Board Members

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Anne Leckie, Chair

Anne Leckie has lived in the Mayo area since 1986.  She holds a Ph.D. from the University of Calgary in Geography, and, for many years, worked for the First Nation of Na Cho Nyak Dun in Lands, Resource and Heritage management and served as their Executive Director until her retirement in 2011.   A founding member of the Mayo Historical Society, Anne is a contributing author to the local history books "Gold and Galena" and "Heart of the Yukon". She is an active volunteer with the Silver Trail Chamber of Commerce and Tourism Association, currently serves as a Governor on the National Trust for Canada, and has been Chair of the YHRB since 2012. In her spare time, Anne lives at her farm situated between Stewart Crossing and Mayo, which is powered by its own micro-hydro system.

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Red Grossinger

A retired, decorated Military Officer, Red served in the Canadian Armed Forces for 30 years, 12 of those in foreign lands with NATO in Europe and on various UN Peace Missions in the Middle East. He currently resides in Whitehorse. Beside being a board member of YHRB, Red is involved with the Royal Canadian Legion (Whitehorse Branch), a founding member of the Vimy Heritage Housing Society, a member of the Yukon Order of Pioneers and a published author. Upon retirement, Red operated a River Tour boat on the Yukon River for 10 years and was the Manager of a private security firm for eight years.  

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Photo: Michael Gates

Ron Chambers, Vice Chair

Ron Chambers is a member of the Wolf Clan and a Champagne and Aishihik First Nations citizen.  A well-known wilderness guide, actor, artist, and native history interpreter, Ron worked for many years as a park warden in Kluane National Park.

Over the years, Ron has been involved in a number of important archaeology projects. He is credited with “rediscovering” the Hoodoo Mountain obsidian source in Kluane National Park.  He led the 1993 archaeology survey effort to relocate the 19th century Tatshenshini River native fishing villages. Ron served as Deputy Chief of the Champagne and Aishihik First Nations during the time of the Kwäday Dän Ts’ìnchi discovery in 1999.  Ron resides in Haines Junction.

Annette Sinclair

Annette is a long-time Yukon resident who has lived and worked in several of the communities, as well as in Whitehorse. Her heritage is Metis with original family roots in northern Manitoba. Annette holds a degree in Business Administration/Management and continues her studies towards a Masters in Heritage and Cultural Resource Management. After retiring from owning and operating an off-grid tourism business in the Kluane region, Annette now volunteers with Yukon Heritage Resources Board, Yukon Historical & Museums Association, and at Whistle Bend Continuing Care Facility. She currently resides in Kaska Territory in the Watson Lake area.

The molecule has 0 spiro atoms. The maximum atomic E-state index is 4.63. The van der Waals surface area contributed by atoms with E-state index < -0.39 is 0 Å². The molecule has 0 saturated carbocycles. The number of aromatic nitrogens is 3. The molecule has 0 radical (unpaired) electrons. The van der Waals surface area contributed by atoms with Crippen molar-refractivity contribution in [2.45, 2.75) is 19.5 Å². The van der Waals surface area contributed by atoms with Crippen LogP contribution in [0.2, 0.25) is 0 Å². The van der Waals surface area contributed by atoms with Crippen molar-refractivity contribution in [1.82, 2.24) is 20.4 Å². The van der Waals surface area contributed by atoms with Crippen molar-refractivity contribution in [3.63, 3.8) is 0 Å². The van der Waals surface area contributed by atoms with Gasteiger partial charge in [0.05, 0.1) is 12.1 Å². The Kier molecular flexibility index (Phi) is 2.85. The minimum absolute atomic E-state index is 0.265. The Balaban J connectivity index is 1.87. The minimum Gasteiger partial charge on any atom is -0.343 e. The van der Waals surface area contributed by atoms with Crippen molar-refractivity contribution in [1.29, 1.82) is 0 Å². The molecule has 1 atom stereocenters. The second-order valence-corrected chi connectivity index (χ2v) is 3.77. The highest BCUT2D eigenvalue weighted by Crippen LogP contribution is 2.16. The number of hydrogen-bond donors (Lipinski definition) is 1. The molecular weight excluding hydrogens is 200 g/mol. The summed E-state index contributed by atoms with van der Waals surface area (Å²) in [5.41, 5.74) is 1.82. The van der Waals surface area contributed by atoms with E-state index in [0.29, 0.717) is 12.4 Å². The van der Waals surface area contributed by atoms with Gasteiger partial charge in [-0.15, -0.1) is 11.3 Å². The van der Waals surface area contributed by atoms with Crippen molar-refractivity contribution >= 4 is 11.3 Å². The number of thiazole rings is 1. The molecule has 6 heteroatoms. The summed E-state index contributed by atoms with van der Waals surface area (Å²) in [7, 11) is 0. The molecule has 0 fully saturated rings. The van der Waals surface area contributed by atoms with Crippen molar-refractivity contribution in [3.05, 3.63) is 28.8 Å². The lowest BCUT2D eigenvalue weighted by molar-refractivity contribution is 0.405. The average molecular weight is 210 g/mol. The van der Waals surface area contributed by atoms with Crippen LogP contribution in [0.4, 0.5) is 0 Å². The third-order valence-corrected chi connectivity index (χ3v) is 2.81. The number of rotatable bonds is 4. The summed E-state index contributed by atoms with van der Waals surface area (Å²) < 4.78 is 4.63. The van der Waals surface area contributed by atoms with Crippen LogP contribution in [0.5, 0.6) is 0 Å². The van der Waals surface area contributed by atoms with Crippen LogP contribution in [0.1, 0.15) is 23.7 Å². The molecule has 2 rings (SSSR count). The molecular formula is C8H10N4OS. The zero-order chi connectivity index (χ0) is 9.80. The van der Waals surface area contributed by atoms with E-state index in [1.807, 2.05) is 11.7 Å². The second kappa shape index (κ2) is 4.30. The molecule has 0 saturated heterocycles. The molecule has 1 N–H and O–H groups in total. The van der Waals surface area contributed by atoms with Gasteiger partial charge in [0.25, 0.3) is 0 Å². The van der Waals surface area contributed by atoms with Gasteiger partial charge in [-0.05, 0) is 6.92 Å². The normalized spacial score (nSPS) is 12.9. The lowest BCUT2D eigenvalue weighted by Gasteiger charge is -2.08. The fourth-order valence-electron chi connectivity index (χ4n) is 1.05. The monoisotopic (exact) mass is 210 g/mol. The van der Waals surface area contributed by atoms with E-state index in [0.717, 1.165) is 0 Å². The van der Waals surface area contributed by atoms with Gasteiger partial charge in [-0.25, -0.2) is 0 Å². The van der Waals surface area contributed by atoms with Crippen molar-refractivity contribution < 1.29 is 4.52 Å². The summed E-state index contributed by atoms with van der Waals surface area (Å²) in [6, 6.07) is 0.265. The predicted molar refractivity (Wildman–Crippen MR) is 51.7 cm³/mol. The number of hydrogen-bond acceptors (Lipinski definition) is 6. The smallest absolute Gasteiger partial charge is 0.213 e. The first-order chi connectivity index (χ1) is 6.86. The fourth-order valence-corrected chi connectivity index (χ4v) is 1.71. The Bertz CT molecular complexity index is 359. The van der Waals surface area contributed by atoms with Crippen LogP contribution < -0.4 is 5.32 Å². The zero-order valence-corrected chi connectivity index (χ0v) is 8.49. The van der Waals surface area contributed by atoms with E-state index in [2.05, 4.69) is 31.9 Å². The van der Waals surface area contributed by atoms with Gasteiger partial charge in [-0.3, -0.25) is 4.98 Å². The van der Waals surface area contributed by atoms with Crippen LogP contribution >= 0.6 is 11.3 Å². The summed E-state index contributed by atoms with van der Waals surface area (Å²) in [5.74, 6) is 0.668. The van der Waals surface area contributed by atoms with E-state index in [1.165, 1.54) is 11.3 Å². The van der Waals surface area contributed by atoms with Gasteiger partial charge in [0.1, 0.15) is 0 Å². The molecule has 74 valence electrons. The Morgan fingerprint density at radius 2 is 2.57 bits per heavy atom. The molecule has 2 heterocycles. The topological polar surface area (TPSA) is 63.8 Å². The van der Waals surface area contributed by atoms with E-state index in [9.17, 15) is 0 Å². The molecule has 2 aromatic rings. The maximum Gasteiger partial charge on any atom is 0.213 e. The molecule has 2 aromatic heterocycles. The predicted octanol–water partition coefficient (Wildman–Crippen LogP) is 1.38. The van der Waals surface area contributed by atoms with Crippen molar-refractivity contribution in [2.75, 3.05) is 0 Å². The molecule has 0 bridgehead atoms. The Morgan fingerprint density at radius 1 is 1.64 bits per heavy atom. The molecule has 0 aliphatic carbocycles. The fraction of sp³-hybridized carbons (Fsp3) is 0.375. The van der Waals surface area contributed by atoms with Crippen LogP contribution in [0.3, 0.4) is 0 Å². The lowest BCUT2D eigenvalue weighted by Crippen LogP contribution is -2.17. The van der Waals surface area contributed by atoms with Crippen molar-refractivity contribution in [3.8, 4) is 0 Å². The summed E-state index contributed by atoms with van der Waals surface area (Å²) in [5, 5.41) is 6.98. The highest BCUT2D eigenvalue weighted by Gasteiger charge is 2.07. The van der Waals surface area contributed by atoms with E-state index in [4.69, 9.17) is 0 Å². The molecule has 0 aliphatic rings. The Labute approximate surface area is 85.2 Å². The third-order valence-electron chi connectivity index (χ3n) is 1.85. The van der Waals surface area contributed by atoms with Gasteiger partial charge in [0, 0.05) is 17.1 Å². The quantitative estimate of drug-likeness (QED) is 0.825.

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John Firth

John Firth is an award-winning writer/storyteller who grew up in Dawson City and lives in Whitehorse. He has authored six books on Yukon history and was a contributing writer to five other books. He received the Yukon Commissioner's Award in 1999 for his work in preserving the Yukon's dog mushing history and culture. In 2019 he was presented with a Heritage Award from the Yukon Historical and Museums Association for his ongoing contribution to telling the Yukon story.

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Vacant

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Norma Germaine
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Vacant

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Tim Green

Tim Green is a professional engineer and a retired Canadian army signals officer who is a graduate of the US Army Command and General Staff College. He has worked for a railway company and a computer manufacturer. He has been an English/French interpreter, technical editor, and project manager. He spent ten years in YG negotiating and managing information technology contracts. He lives in Whitehorse where he is a consultant assisting companies facing editing, writing, and procurement challenges.
 

Tim spends much time outdoors. He enjoys exploring the use of technology such as lidar, GPS, and geographical information systems to understand and document Yukon history. His recent focus has been mines in the Whitehorse Copper Belt and the White Pass railway north of Carcross. He shares what he learns on websites that he has created and on hikes that he leads.

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Vacant